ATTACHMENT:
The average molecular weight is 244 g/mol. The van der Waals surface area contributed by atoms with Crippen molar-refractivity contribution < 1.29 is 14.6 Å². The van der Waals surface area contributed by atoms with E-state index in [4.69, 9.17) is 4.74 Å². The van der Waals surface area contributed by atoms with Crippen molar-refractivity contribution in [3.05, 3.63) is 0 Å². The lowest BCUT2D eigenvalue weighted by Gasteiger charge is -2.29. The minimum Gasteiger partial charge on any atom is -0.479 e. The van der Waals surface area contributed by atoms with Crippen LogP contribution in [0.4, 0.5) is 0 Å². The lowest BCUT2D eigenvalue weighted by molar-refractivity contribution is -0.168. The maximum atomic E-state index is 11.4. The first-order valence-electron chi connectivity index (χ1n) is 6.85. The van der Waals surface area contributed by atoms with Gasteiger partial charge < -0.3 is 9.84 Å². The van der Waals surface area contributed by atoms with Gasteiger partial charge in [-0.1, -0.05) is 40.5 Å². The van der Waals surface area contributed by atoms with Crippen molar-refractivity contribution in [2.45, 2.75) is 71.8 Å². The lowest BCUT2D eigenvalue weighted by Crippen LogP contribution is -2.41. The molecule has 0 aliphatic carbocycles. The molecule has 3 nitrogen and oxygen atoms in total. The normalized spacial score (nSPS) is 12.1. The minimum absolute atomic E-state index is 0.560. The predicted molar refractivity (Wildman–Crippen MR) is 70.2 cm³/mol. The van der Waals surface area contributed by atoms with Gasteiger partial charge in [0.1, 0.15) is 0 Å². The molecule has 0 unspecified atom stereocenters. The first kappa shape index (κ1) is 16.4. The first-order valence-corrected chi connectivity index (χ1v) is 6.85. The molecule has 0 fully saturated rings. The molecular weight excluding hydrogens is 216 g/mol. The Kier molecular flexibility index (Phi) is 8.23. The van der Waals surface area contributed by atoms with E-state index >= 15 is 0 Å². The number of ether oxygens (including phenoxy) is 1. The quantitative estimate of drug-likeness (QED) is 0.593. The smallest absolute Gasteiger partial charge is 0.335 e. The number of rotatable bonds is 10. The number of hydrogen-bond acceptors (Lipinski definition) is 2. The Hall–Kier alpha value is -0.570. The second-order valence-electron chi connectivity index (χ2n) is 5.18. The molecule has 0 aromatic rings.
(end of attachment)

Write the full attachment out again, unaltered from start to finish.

The average molecular weight is 244 g/mol. The van der Waals surface area contributed by atoms with Crippen molar-refractivity contribution < 1.29 is 14.6 Å². The van der Waals surface area contributed by atoms with E-state index in [4.69, 9.17) is 4.74 Å². The van der Waals surface area contributed by atoms with Crippen molar-refractivity contribution in [3.05, 3.63) is 0 Å². The lowest BCUT2D eigenvalue weighted by Gasteiger charge is -2.29. The minimum Gasteiger partial charge on any atom is -0.479 e. The van der Waals surface area contributed by atoms with Crippen LogP contribution in [0.4, 0.5) is 0 Å². The lowest BCUT2D eigenvalue weighted by molar-refractivity contribution is -0.168. The maximum atomic E-state index is 11.4. The first-order valence-electron chi connectivity index (χ1n) is 6.85. The van der Waals surface area contributed by atoms with Gasteiger partial charge < -0.3 is 9.84 Å². The van der Waals surface area contributed by atoms with Gasteiger partial charge in [-0.1, -0.05) is 40.5 Å². The van der Waals surface area contributed by atoms with Crippen molar-refractivity contribution in [2.45, 2.75) is 71.8 Å². The lowest BCUT2D eigenvalue weighted by Crippen LogP contribution is -2.41. The molecule has 0 aliphatic carbocycles. The molecule has 3 nitrogen and oxygen atoms in total. The normalized spacial score (nSPS) is 12.1. The minimum absolute atomic E-state index is 0.560. The predicted molar refractivity (Wildman–Crippen MR) is 70.2 cm³/mol. The van der Waals surface area contributed by atoms with Gasteiger partial charge in [0.1, 0.15) is 0 Å². The molecule has 0 unspecified atom stereocenters. The first kappa shape index (κ1) is 16.4. The first-order valence-corrected chi connectivity index (χ1v) is 6.85. The molecule has 0 fully saturated rings. The molecular weight excluding hydrogens is 216 g/mol. The Kier molecular flexibility index (Phi) is 8.23. The van der Waals surface area contributed by atoms with E-state index >= 15 is 0 Å². The number of ether oxygens (including phenoxy) is 1. The quantitative estimate of drug-likeness (QED) is 0.593. The smallest absolute Gasteiger partial charge is 0.335 e. The number of rotatable bonds is 10. The number of hydrogen-bond acceptors (Lipinski definition) is 2. The Hall–Kier alpha value is -0.570. The second-order valence-electron chi connectivity index (χ2n) is 5.18. The molecule has 0 aromatic rings.